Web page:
Welcome to my website! I’m Jonathan Y. Chan (jyc, jonathanyc, 陳樂恩, or 은총), a 🐩 Yeti fan, 🇺🇸 American, and 🐻 Californian, living in 🌁 San Francisco: the most beautiful city in the greatest country in the world. My mom is from Korea and my dad was from Hong Kong. I am a Christian. My professional endeavors include:

a failed startup (co-founded, YC W23) that let you write Excel VLOOKUPs on billions of rows;

Parlan was a spreadsheet with an interface and formula language that looked just like Excel. Under the hood, it compiled formulas to SQL then evaluated them like Spark RDDs. Alas, a former manager’s prophecy about why startups fail proved prescient…

3D maps at Apple, where I did the math and encoding for the Arctic and Antarctic;

I also helped out with things like trees, road markings, paths, and lines of latitude!

various tasks at Figma, which had 24 engineers when I joined;

… including copy-paste, a high-fidelity PDF exporter, text layout, scene graph code(gen), and putting fig-foot in your .fig files—while deleting more code than I added!


Resetting iCloud Photos sync

Photos were not syncing from my Mac to my other devices. On my Mac, the number of photos it was aware of (displayed at the bottom of the main screen) was different from the number of photos displayed in Photos on my iPhone. Both said “Last synced X minutes ago”, where X was some small number, so it seemed like it wasn’t even aware that the two were out of sync! Bizarrely, new photos from my iPhone would still show up on my Mac.

A few things I tried didn’t work: I waited a few days for this to resolve itself and tried checking/unchecking “iCloud Photos” in the “iCloud” section of Settings in Photos on my Mac.

Finally I read about the Photos Repair tool:

To get to the Photos Repair Library tool on your Mac, follow these steps:

  • If Photos is open, close the app. Then, while you click to open Photos, hold down the Command and Option keys at the same time.
  • In the window that opens, click Repair to start the repair process. You might be asked to enter your user account password.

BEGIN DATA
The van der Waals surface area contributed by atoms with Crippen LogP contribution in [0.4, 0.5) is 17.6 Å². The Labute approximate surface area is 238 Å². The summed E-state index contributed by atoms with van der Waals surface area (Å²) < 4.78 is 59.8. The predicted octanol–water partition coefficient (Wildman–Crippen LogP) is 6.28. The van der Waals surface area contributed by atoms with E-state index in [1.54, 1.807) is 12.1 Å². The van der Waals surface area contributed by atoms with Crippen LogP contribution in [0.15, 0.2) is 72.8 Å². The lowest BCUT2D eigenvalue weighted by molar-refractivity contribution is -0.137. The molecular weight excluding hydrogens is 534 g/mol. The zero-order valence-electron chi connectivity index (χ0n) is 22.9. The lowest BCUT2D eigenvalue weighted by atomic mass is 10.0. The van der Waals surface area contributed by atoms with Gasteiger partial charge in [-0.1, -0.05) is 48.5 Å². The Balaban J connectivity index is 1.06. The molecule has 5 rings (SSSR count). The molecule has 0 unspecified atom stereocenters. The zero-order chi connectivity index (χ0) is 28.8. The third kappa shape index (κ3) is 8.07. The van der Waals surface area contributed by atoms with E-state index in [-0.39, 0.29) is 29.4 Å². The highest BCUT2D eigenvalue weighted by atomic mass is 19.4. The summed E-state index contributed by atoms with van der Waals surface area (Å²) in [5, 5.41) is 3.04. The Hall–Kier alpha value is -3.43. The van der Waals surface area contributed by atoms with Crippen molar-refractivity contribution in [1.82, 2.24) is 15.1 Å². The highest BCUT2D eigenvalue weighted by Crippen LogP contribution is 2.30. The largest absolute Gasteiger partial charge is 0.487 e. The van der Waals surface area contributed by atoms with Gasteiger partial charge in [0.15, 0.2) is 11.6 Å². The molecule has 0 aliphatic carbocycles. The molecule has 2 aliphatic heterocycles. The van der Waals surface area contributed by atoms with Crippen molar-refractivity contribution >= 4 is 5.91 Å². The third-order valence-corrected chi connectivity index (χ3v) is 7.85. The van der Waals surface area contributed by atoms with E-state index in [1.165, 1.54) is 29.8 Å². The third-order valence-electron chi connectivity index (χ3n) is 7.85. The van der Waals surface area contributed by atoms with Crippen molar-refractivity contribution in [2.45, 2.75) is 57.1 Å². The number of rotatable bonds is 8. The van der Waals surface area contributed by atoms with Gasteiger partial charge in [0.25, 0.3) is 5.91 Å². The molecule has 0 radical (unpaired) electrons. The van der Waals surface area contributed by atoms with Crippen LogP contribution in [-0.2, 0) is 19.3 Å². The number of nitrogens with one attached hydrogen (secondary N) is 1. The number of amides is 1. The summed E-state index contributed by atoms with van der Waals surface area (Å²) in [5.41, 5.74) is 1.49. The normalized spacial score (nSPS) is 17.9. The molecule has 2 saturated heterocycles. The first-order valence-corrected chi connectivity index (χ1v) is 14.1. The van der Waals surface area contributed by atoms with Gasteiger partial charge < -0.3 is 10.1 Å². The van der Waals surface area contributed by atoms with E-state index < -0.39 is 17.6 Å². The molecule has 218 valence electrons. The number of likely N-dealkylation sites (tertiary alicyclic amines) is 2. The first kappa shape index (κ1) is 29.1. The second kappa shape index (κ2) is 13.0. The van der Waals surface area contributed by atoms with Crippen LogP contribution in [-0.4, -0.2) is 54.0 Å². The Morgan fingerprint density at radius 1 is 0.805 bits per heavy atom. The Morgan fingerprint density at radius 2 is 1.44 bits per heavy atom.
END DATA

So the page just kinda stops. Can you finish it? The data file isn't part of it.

This fixed it, but it’s pretty lame that I had to do this. It doesn’t inspire much confidence to learn that Apple’s synchronization system can be unaware that it is out of sync.

UPDATE: I’m not sure if it’s related, but today I started running out of space on my computer. I narrowed it down to ~/Library/Caches/CloudKit/comp.apple.bird:

$ sudo du -h /System/Volumes/Data | grep "G\t"
# 309G	/System/Volumes/Data/Users/jyc/Library/Caches/CloudKit/com.apple.bird
# 309G	/System/Volumes/Data/Users/jyc/Library/Caches/CloudKit/com.apple.bird/3593ccf6c2fd2e7e5212117d4c22421ae134a9a7
# 309G	/System/Volumes/Data/Users/jyc/Library/Caches/CloudKit/com.apple.bird/3593ccf6c2fd2e7e5212117d4c22421ae134a9a7/MMCS
# 309G	/System/Volumes/Data/Users/jyc/Library/Caches/CloudKit/com.apple.bird/3593ccf6c2fd2e7e5212117d4c22421ae134a9a7/MMCS/ClonedFiles
# 310G	/System/Volumes/Data/Users/jyc/Library/Caches/CloudKit
# 336G	/System/Volumes/Data/Users/jyc/Library/Caches

It’s seems like this shouldn’t be related to Photos because “Optimize Mac Storage” is set in Photos’ iCloud setings: And looking at the contents of that folder, the files appear to be a mix of random data from iCloud: ZIP files, HTML files, and some images, but no images from my Photos Library. Strange.

Jus soli

A map of the world indicating countries with jus soli (birthright) citizenship. The United States and almost all American countries have jus soli citizenship; few countries outside do.

Countries in dark blue grant jus soli without restrictions; all other countries require at least one parent to have citizenship or residency.